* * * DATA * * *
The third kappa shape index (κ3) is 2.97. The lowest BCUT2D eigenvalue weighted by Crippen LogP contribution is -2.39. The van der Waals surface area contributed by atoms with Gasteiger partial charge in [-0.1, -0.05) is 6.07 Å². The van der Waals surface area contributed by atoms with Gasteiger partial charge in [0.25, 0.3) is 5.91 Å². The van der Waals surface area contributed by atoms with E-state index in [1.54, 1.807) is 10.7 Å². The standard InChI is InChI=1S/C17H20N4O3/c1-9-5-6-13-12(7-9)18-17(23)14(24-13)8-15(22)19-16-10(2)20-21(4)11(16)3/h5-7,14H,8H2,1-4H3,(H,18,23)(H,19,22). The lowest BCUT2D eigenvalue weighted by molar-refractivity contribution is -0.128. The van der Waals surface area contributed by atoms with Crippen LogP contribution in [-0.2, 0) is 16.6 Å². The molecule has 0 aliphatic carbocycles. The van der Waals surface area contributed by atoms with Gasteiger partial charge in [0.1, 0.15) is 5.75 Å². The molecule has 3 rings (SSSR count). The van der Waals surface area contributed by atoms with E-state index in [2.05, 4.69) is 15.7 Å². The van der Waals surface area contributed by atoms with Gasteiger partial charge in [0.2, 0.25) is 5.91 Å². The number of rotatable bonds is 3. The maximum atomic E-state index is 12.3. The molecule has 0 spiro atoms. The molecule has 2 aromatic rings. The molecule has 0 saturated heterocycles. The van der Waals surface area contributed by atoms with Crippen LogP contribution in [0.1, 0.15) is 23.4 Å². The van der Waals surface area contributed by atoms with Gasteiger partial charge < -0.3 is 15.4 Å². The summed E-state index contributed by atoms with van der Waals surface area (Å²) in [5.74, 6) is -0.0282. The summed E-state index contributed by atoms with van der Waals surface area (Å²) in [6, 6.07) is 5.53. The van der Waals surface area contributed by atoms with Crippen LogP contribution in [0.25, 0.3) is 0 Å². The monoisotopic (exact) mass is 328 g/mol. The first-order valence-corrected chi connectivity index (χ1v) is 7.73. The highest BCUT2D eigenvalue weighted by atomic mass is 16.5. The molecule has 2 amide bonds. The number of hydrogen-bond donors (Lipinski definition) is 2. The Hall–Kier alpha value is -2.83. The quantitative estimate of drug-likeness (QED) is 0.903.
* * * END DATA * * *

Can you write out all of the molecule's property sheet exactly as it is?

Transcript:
The third kappa shape index (κ3) is 2.97. The lowest BCUT2D eigenvalue weighted by Crippen LogP contribution is -2.39. The van der Waals surface area contributed by atoms with Gasteiger partial charge in [-0.1, -0.05) is 6.07 Å². The van der Waals surface area contributed by atoms with Gasteiger partial charge in [0.25, 0.3) is 5.91 Å². The van der Waals surface area contributed by atoms with E-state index in [1.54, 1.807) is 10.7 Å². The standard InChI is InChI=1S/C17H20N4O3/c1-9-5-6-13-12(7-9)18-17(23)14(24-13)8-15(22)19-16-10(2)20-21(4)11(16)3/h5-7,14H,8H2,1-4H3,(H,18,23)(H,19,22). The lowest BCUT2D eigenvalue weighted by molar-refractivity contribution is -0.128. The van der Waals surface area contributed by atoms with Crippen LogP contribution in [-0.2, 0) is 16.6 Å². The molecule has 0 aliphatic carbocycles. The van der Waals surface area contributed by atoms with Gasteiger partial charge in [0.1, 0.15) is 5.75 Å². The molecule has 3 rings (SSSR count). The van der Waals surface area contributed by atoms with E-state index in [2.05, 4.69) is 15.7 Å². The van der Waals surface area contributed by atoms with Gasteiger partial charge in [0.2, 0.25) is 5.91 Å². The number of rotatable bonds is 3. The maximum atomic E-state index is 12.3. The molecule has 0 spiro atoms. The molecule has 2 aromatic rings. The molecule has 0 saturated heterocycles. The van der Waals surface area contributed by atoms with Crippen LogP contribution in [0.1, 0.15) is 23.4 Å². The van der Waals surface area contributed by atoms with Gasteiger partial charge < -0.3 is 15.4 Å². The summed E-state index contributed by atoms with van der Waals surface area (Å²) in [5.74, 6) is -0.0282. The summed E-state index contributed by atoms with van der Waals surface area (Å²) in [6, 6.07) is 5.53. The van der Waals surface area contributed by atoms with Crippen LogP contribution in [0.25, 0.3) is 0 Å². The monoisotopic (exact) mass is 328 g/mol. The first-order valence-corrected chi connectivity index (χ1v) is 7.73. The highest BCUT2D eigenvalue weighted by atomic mass is 16.5. The molecule has 2 amide bonds. The number of hydrogen-bond donors (Lipinski definition) is 2. The Hall–Kier alpha value is -2.83. The quantitative estimate of drug-likeness (QED) is 0.903.